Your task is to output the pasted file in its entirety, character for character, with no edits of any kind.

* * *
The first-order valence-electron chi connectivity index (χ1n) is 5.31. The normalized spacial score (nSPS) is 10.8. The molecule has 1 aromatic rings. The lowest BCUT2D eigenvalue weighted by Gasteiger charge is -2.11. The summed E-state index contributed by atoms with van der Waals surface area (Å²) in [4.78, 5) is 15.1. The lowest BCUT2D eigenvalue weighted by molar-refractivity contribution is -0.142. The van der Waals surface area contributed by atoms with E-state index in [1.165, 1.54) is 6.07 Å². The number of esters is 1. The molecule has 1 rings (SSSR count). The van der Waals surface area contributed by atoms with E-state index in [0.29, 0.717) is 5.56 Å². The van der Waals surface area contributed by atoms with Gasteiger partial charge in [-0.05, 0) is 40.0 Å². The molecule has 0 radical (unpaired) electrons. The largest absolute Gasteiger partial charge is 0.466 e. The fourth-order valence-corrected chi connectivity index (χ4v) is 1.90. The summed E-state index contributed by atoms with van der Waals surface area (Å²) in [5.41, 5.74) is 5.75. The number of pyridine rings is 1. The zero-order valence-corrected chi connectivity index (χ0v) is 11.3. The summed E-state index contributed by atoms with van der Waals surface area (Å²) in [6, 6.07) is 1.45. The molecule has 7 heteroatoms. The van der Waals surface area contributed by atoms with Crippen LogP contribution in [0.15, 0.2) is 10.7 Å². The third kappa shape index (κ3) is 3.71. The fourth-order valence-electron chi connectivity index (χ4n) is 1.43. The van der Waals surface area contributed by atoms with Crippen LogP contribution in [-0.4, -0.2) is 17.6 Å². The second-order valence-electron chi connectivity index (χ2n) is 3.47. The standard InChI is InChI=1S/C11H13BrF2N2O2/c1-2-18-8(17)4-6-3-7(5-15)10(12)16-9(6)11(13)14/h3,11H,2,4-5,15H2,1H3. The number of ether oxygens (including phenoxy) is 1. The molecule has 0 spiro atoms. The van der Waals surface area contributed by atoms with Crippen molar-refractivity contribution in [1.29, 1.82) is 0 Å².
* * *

The first-order valence-electron chi connectivity index (χ1n) is 5.31. The normalized spacial score (nSPS) is 10.8. The molecule has 1 aromatic rings. The lowest BCUT2D eigenvalue weighted by Gasteiger charge is -2.11. The summed E-state index contributed by atoms with van der Waals surface area (Å²) in [4.78, 5) is 15.1. The lowest BCUT2D eigenvalue weighted by molar-refractivity contribution is -0.142. The van der Waals surface area contributed by atoms with E-state index in [1.165, 1.54) is 6.07 Å². The number of esters is 1. The molecule has 1 rings (SSSR count). The van der Waals surface area contributed by atoms with E-state index in [0.29, 0.717) is 5.56 Å². The van der Waals surface area contributed by atoms with Gasteiger partial charge in [-0.05, 0) is 40.0 Å². The molecule has 0 radical (unpaired) electrons. The largest absolute Gasteiger partial charge is 0.466 e. The fourth-order valence-corrected chi connectivity index (χ4v) is 1.90. The summed E-state index contributed by atoms with van der Waals surface area (Å²) in [5.41, 5.74) is 5.75. The number of pyridine rings is 1. The zero-order valence-corrected chi connectivity index (χ0v) is 11.3. The summed E-state index contributed by atoms with van der Waals surface area (Å²) in [6, 6.07) is 1.45. The molecule has 7 heteroatoms. The van der Waals surface area contributed by atoms with Crippen LogP contribution in [0.15, 0.2) is 10.7 Å². The third kappa shape index (κ3) is 3.71. The fourth-order valence-electron chi connectivity index (χ4n) is 1.43. The van der Waals surface area contributed by atoms with Crippen LogP contribution in [-0.4, -0.2) is 17.6 Å². The second-order valence-electron chi connectivity index (χ2n) is 3.47. The standard InChI is InChI=1S/C11H13BrF2N2O2/c1-2-18-8(17)4-6-3-7(5-15)10(12)16-9(6)11(13)14/h3,11H,2,4-5,15H2,1H3. The number of ether oxygens (including phenoxy) is 1. The molecule has 0 spiro atoms. The van der Waals surface area contributed by atoms with Crippen molar-refractivity contribution in [1.29, 1.82) is 0 Å².